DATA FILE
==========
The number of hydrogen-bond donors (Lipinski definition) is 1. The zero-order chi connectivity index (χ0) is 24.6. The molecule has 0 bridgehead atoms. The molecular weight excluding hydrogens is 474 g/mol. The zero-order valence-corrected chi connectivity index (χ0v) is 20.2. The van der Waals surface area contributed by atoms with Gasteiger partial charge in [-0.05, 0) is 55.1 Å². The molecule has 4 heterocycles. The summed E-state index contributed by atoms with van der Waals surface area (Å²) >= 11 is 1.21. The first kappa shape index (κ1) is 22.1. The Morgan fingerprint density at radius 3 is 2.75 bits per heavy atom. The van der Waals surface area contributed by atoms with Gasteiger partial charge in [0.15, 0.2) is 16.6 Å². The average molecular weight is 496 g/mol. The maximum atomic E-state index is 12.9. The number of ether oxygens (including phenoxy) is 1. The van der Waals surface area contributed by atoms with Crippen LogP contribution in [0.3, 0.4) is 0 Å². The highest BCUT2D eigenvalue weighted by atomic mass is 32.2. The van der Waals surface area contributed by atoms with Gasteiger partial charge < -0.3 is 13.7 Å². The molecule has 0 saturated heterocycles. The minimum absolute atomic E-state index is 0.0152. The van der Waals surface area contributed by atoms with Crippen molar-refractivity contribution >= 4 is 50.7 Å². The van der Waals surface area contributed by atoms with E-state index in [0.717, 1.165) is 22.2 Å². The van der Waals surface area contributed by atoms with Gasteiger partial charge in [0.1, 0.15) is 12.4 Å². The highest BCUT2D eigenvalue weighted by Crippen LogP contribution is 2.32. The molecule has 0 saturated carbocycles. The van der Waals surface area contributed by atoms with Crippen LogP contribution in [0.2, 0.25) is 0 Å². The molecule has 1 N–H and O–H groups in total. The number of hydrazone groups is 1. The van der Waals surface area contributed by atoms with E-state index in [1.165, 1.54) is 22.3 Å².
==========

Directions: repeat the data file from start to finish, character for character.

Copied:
The number of hydrogen-bond donors (Lipinski definition) is 1. The zero-order chi connectivity index (χ0) is 24.6. The molecule has 0 bridgehead atoms. The molecular weight excluding hydrogens is 474 g/mol. The zero-order valence-corrected chi connectivity index (χ0v) is 20.2. The van der Waals surface area contributed by atoms with Gasteiger partial charge in [-0.05, 0) is 55.1 Å². The molecule has 4 heterocycles. The summed E-state index contributed by atoms with van der Waals surface area (Å²) >= 11 is 1.21. The first kappa shape index (κ1) is 22.1. The Morgan fingerprint density at radius 3 is 2.75 bits per heavy atom. The van der Waals surface area contributed by atoms with Gasteiger partial charge in [0.15, 0.2) is 16.6 Å². The average molecular weight is 496 g/mol. The maximum atomic E-state index is 12.9. The number of ether oxygens (including phenoxy) is 1. The van der Waals surface area contributed by atoms with Crippen LogP contribution in [0.3, 0.4) is 0 Å². The highest BCUT2D eigenvalue weighted by atomic mass is 32.2. The van der Waals surface area contributed by atoms with Gasteiger partial charge < -0.3 is 13.7 Å². The molecule has 0 saturated heterocycles. The minimum absolute atomic E-state index is 0.0152. The van der Waals surface area contributed by atoms with Crippen molar-refractivity contribution >= 4 is 50.7 Å². The van der Waals surface area contributed by atoms with E-state index in [0.717, 1.165) is 22.2 Å². The van der Waals surface area contributed by atoms with Gasteiger partial charge in [0.1, 0.15) is 12.4 Å². The highest BCUT2D eigenvalue weighted by Crippen LogP contribution is 2.32. The molecule has 0 saturated carbocycles. The van der Waals surface area contributed by atoms with Crippen LogP contribution in [0.2, 0.25) is 0 Å². The molecule has 1 N–H and O–H groups in total. The number of hydrazone groups is 1. The van der Waals surface area contributed by atoms with E-state index in [1.165, 1.54) is 22.3 Å².